The Question of “Social Justice: In connection with this discussion of solutions to poverty, some readers may expect me to argue that governments (or societies) should practice “social justice.” While I certainly believe that individuals, governments, and societies should act in ways that are “just” (for the Bible contains frequent references to “justice”), I have not generally used the phrase “social justice” in this book, for four reasons:
1.) The phrase “social justice” is not found in the Bible, and therefore people can define it in many ways. This means that it is important to understand precisely what the phrase means before we can think clearly about which Bible passages, if any, apply to this issue.
2.) In actual usage, the phrase “social justice” means several different things to different people, and too often this has allowed it to be used as a vague, ill-defined term that can attract initial support for some political positions that people would not otherwise favor if they understood what was being promoted by the use of that term. (After all, who would ever want to oppose “justice”?).
3.) The phrase “social justice” is sometimes used to advocate political or economic policies that I personally do not support. For example, David Gushee and Glen Stassen devote an entire chapter to “justice,” which they also refer to as “social justice.” But they explain this justice as “an end to unjust economic structures, unjust domination, unjust violence, and unjust exclusion from community”. What do they mean by “unjust” in these references? Other sections of the book show that, for them, “unjust domination” includes the complementarian view of men’s and women’s roles in the church (as opposed to their evangelical feminist view); “unjust violence” includes participation in warfare, even wars of defense (as opposed to their pacifist position; and “unjust economic structures” seems to include modern free-market economies (economic systems that, in their view, need more government regulation in order to guarantee more fair distribution of goods). But if those policies are what people mean by “social justice,” then it would be unwise for me to use that phrase, for this would make it easy for people to misunderstand me and think I was affirming feminism, pacifism, and quasi-socialism, policies with which I disagree.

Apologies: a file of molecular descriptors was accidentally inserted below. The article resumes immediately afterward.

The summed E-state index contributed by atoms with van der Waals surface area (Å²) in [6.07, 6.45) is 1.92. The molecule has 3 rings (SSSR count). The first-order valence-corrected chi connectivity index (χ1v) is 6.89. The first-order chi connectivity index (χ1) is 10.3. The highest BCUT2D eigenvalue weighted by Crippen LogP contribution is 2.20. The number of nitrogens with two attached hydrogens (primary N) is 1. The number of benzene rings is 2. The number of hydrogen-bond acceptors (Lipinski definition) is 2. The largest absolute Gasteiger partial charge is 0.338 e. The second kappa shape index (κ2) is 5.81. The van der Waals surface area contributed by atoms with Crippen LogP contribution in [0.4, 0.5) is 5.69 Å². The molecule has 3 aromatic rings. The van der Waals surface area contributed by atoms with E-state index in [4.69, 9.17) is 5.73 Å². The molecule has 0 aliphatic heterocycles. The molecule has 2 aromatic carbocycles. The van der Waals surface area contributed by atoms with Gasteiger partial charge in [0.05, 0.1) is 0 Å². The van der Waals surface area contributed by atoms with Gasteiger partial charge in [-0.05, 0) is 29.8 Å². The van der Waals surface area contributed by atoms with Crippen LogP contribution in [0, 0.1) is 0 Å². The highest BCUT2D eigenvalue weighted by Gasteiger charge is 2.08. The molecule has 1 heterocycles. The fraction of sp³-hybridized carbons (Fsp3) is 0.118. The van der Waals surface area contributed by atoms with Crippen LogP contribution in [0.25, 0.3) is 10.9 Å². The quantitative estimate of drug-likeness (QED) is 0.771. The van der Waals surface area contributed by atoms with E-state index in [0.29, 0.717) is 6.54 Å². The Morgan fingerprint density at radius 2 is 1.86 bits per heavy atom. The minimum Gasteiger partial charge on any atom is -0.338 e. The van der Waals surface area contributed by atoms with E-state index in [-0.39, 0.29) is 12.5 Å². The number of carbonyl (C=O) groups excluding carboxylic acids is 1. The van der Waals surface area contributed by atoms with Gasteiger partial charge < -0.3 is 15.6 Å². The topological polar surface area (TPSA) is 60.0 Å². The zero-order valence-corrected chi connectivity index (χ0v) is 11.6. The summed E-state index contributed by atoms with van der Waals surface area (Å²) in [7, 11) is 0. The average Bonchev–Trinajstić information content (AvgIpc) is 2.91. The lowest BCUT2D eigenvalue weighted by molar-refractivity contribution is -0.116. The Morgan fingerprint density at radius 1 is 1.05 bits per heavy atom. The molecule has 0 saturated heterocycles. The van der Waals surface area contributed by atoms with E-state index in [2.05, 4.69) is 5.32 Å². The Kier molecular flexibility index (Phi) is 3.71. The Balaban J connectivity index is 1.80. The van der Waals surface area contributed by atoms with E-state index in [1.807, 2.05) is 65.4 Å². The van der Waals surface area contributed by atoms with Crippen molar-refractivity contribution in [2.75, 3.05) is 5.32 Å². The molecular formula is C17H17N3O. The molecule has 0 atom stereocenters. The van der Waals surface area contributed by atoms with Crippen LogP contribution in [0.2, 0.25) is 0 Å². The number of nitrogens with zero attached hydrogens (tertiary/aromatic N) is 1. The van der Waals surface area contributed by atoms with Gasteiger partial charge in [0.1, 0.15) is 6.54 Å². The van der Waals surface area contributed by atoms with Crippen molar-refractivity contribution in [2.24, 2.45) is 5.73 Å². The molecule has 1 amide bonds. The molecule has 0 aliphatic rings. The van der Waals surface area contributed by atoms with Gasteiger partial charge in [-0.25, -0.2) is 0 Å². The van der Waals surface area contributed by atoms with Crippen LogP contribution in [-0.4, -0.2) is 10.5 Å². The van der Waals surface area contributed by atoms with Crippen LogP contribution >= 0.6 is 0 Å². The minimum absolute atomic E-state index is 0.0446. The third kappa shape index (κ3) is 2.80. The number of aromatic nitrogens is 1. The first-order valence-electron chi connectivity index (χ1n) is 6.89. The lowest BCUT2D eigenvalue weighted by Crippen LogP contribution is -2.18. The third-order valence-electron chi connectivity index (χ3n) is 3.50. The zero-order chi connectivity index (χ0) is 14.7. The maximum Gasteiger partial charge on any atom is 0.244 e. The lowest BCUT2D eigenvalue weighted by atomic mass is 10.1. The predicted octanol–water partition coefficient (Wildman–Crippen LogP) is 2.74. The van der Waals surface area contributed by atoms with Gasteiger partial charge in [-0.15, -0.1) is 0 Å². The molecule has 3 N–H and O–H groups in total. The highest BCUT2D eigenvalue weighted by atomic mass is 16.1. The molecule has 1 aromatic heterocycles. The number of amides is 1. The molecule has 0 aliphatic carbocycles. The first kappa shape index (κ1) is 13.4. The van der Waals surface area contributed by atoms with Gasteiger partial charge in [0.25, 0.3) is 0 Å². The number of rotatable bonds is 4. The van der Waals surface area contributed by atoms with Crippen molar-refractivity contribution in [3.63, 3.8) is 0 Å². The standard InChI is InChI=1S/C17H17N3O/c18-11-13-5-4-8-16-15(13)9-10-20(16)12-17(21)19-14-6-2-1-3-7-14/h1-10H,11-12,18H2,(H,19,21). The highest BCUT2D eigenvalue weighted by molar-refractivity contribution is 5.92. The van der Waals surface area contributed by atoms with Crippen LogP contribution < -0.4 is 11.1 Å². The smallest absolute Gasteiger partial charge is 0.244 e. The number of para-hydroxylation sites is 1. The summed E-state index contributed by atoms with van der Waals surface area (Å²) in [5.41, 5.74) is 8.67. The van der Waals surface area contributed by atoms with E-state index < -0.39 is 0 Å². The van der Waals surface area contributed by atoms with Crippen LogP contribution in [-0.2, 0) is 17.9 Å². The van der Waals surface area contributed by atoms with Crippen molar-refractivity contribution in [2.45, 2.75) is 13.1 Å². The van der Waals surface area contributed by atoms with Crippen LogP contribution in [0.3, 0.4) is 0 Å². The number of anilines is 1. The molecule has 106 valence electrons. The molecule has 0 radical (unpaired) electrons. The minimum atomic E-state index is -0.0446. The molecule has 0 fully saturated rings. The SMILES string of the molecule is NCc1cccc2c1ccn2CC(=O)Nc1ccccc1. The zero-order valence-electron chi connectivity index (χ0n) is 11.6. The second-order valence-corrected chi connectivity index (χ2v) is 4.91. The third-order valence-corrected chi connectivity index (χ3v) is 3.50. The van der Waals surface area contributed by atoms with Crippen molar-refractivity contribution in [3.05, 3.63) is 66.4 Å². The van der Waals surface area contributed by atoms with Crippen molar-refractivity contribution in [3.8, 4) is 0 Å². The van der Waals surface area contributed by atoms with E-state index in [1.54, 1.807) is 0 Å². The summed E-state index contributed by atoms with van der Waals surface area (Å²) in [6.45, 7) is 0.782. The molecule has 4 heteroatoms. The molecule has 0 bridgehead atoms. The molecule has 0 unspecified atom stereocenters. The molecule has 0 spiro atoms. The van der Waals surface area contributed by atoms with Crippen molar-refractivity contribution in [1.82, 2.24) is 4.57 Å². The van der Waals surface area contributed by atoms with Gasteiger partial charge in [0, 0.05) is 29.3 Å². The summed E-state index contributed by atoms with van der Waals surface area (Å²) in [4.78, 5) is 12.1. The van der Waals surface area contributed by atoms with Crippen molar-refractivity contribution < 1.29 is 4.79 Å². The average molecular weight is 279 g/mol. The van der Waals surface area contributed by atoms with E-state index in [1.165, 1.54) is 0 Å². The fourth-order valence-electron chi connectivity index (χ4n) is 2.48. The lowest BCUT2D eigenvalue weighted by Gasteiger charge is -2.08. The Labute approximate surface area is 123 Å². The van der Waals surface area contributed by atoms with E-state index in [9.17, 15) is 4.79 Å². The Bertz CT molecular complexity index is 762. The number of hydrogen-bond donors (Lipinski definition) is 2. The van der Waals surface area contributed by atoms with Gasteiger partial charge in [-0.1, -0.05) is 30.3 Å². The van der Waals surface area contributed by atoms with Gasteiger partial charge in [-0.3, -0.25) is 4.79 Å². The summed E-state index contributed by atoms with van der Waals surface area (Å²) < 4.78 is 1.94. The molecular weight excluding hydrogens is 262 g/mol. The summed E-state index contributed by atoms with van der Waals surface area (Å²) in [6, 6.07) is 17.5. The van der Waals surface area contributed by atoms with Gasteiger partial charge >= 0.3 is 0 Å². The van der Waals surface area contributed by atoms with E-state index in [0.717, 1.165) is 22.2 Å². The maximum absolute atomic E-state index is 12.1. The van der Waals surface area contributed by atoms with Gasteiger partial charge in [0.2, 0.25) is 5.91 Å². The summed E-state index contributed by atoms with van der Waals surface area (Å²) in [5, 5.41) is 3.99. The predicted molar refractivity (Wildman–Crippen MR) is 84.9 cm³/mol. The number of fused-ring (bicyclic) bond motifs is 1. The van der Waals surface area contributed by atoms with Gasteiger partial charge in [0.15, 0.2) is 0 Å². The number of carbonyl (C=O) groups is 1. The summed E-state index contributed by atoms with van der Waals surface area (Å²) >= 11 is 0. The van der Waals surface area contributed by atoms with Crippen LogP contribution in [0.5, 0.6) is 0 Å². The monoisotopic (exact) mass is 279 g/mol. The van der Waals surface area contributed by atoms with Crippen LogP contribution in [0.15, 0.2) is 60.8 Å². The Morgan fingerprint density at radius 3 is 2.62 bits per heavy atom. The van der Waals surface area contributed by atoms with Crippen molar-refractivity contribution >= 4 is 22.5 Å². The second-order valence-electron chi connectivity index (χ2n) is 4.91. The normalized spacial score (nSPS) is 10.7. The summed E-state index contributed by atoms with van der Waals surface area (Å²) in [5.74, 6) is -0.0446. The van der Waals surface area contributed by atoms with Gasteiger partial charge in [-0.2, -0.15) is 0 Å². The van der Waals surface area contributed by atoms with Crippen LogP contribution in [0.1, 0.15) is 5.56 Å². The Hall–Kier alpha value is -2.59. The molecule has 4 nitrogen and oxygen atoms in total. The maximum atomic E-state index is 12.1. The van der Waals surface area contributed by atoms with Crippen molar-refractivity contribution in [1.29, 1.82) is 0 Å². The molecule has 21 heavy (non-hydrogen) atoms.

4.) The phrase “social justice” can wrongly encourage a victim mentality and resentment toward the entire society or nation. This is because, rather than precisely specifying illegal or immoral activity by individual X, Y, or Z, the adjective social focuses blame on “society” as a whole, thus promoting a conviction that society in general is “unjust,” and therefore society as a whole must be forced (through use of government power) to better the circumstances of any people who feel that life has not gone well for them.
Interestingly, I did not find the expression “social justice” in the indexes for the ethics texts by John S. Feinberg and Paul D. Feinberg, John M. Frame, Norman L. Geisler, Richard B. Hays, David Clyde Jones, Walter C. Kaiser Jr. Robertson McQuilkin and Paul Copan, or Scott B. Rae. John Jefferson Davis mentions the phrase on p. 223 but does not discuss it. (This footnote is from Wayne Grudem).
This excerpt is taken from Wayne Grudem’s new book: Christian Ethics: An Introduction to Biblical Moral Reasoning